How do we deal with a two-year-old when he grabs every toy his friend plays with? What do we say to a four-year-old who screams in rage when her baby brother cries? How do we talk with a ten-year-old about the chores he has left undone, again? What strategies will keep our teenager open with us - and safe?

Nonviolent Communication (NVC), sometimes referred to as Compassionate Communication, offers a powerful approach for extending the values of attachment parenting beyond infancy. A process for connecting deeply with ourselves and others, and for creating social change, NVC has been used worldwide in intimate family settings as well as in organizations, schools, prisons, and war-torn countries.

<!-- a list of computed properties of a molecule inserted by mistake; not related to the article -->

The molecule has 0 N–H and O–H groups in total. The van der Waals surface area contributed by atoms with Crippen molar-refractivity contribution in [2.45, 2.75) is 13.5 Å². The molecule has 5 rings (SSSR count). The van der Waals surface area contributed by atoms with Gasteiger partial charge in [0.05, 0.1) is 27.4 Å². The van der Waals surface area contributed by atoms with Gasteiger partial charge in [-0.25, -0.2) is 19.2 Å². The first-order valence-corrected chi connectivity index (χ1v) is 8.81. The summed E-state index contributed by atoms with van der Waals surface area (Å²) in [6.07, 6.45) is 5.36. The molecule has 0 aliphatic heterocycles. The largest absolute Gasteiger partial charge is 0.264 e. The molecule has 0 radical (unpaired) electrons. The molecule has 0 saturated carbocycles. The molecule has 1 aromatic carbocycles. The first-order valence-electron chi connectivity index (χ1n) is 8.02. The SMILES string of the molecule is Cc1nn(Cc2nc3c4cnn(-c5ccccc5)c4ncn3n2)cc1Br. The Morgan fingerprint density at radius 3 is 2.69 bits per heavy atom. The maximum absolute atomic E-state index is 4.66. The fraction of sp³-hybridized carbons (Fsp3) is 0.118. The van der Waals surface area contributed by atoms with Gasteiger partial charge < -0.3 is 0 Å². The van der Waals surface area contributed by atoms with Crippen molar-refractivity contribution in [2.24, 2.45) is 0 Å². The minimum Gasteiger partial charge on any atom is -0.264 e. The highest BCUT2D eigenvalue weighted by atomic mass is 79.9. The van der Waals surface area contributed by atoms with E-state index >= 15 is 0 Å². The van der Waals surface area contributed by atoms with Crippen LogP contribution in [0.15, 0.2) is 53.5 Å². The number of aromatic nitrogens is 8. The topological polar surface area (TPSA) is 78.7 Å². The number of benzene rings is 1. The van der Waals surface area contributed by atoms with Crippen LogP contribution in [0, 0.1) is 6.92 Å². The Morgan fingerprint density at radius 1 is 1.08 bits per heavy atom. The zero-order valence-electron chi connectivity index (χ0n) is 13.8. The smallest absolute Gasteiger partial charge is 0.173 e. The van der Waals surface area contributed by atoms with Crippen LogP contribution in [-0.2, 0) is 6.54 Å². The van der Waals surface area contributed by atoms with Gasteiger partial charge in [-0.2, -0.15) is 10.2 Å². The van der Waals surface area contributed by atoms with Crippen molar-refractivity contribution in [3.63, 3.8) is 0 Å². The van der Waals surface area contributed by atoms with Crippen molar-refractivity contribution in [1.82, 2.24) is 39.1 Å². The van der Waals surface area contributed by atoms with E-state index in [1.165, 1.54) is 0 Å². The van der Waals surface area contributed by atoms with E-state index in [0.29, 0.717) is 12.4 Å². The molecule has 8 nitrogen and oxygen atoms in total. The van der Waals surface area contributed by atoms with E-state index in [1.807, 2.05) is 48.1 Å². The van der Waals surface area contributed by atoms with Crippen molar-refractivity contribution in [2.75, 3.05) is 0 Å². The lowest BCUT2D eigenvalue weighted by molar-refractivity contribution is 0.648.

NVC shares two key premises with attachment parenting: Human actions are motivated by attempts to meet needs, and trusting relationships are built through attentiveness to those needs. Both premises contrast with prevailing child rearing practices and with the assumptions about human beings that underlie these practices. Instead of focusing on authority and discipline, attachment parenting and NVC provide theoretical and practical grounds for nurturing compassionate, powerful, and creative children who will have resources to contribute to a peaceful society.
by Inbal Kashtan, read the rest.

Children, Bravery & Overprotection